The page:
Submitted by The Mahogany Coconut Think Tank and Watchdog Group
The Mahogany Coconut Group will guard against anti-gay sentiment and the early signs of violence and hate crimes directed at the gay community, as witnessed during the recently concluded Crop Over festivities. We expect criminal charges to be brought against those deviants who engage in such violence against our gay citizens.
We will not and cannot oppose the democratic rights of citizens and those in the public eye, to openly demonstrate their anti-gay positions. However, when such attempts are littered with inaccuracies, we as a responsible group of citizens would endeavor to expose some of the myths and inconsistencies.
First, we want to inform the Prime Minister of Barbados, that it has been clearly established that homosexuality is a natural (nature) way of life for those who realize from very young, that they are naturally attracted to the same sex. There are hundreds of studies and literature, that empirically conclude that such individuals are homosexual in the same way that others heterosexual. For him to even suggest that the jury is still out on whether homosexuality is by “nature or nurture” is perhaps the first time that we can say, without fear, that he is deliberately being intellectually dishonest.
Mac Fingall’s column which appears in today’s press – Abnormal behaviour – makes for interesting reading. He gets points from BU for daring to state an unequivocal position about a subject which Barbadians remain largely hypocritical. His position on homosexuality and same sex marriage is one which accords with the Caswells and Bush Teas of this world Fingall uses the biological cum physiologically flavoured with the philosophical and religious argument to good effect given his audience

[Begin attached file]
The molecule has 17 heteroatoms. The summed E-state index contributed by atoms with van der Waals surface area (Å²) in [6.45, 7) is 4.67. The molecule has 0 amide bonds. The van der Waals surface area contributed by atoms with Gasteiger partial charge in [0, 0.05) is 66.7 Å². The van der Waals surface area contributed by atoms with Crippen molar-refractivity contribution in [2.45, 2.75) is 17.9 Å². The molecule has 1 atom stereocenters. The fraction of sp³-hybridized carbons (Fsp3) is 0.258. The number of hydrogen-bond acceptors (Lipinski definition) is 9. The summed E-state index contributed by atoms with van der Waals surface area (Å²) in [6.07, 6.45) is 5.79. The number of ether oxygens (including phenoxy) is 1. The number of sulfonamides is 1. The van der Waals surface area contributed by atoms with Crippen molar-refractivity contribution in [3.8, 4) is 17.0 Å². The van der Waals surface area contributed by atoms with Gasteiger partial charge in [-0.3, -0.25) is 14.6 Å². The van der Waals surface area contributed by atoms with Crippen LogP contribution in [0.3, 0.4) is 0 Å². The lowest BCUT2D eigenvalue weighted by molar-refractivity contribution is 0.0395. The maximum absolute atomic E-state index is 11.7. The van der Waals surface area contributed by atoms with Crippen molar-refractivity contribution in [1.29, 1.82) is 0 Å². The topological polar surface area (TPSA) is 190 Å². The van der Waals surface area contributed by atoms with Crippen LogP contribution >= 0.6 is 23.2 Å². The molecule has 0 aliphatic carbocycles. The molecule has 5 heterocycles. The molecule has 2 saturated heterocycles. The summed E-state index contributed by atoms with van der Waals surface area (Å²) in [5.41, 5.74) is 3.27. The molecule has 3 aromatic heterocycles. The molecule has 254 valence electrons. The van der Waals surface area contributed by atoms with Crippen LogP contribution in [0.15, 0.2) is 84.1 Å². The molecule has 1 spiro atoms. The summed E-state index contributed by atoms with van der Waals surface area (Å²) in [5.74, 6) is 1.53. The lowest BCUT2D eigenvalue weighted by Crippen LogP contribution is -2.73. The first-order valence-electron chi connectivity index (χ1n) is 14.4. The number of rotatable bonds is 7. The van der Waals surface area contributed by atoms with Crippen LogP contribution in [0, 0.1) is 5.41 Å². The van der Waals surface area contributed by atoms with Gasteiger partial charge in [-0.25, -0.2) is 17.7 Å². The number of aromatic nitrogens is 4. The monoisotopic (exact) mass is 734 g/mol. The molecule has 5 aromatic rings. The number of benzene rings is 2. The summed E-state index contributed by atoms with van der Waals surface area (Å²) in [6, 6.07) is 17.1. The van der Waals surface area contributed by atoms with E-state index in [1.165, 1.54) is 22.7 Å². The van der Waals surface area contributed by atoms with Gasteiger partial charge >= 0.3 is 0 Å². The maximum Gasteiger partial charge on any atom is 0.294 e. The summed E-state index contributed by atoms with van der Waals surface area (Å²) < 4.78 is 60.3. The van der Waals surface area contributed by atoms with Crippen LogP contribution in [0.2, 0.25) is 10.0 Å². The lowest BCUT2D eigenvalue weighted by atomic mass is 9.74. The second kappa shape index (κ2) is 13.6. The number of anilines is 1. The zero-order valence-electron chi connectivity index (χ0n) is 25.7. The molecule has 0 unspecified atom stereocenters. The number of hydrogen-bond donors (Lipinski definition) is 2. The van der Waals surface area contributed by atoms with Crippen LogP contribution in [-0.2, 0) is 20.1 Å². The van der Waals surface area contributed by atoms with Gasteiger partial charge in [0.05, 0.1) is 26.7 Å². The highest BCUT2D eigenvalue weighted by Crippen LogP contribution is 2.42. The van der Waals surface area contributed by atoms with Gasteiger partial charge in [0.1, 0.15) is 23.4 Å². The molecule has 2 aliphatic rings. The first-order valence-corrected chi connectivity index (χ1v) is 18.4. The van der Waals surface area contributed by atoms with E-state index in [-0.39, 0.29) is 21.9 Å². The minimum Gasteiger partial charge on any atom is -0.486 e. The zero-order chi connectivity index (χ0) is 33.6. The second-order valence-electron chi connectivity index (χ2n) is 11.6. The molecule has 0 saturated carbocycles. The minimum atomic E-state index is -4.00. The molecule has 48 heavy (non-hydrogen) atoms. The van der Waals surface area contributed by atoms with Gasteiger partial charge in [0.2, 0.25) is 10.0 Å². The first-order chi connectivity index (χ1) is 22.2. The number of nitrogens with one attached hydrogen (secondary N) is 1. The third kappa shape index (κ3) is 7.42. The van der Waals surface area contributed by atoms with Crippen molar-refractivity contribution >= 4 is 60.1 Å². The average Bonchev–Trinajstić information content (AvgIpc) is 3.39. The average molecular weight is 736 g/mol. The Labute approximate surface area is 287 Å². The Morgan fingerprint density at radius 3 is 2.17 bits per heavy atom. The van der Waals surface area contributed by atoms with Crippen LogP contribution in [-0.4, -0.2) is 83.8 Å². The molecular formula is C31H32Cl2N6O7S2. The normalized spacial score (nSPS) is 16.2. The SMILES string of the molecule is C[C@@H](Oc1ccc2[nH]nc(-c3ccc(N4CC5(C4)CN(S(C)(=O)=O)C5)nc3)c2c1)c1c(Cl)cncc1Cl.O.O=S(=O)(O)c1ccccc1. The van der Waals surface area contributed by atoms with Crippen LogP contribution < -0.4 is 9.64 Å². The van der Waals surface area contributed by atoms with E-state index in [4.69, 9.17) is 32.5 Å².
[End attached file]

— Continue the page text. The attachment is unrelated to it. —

However, there is the other argument to the homosexuality debate BU raised recently and which Fingall never addressed. No we are not referring to whether the right to be gay is a human rights issue. Doesn’t matter the arguments Barbadians bring to the table, as articulate as they may seem, a heavy dose of pragmatism must be accommodated as well.
There is a financial and economic impact which Barbados will have to wrestle with sooner rather than later. The issue is not whether Barbadians are ready to remove what some believe is an obsolete law from the statute book as it refers to homosexuals. Or whether legislation needs to be affected to safeguard the rights of same sex unions (marriages).
BU continues to monitor the battle by same-sex couples to be married in the Church. A recent report out of the UK indicates the first legal challenge to the Church of England’s (C&E) ban on same-sex marriage was filed on 2 August 2013. When the issue of same-sex marriage is distilled the real issues which global societies must accept is that marriage is a matter for the state. And inherent in a marital arrangement are considerations like spousal privileges, tax concessions, issues to do with estates etc. On this basis should the Church be allowed to discriminate and possibly lose its license (issued by the state) to perform marriage?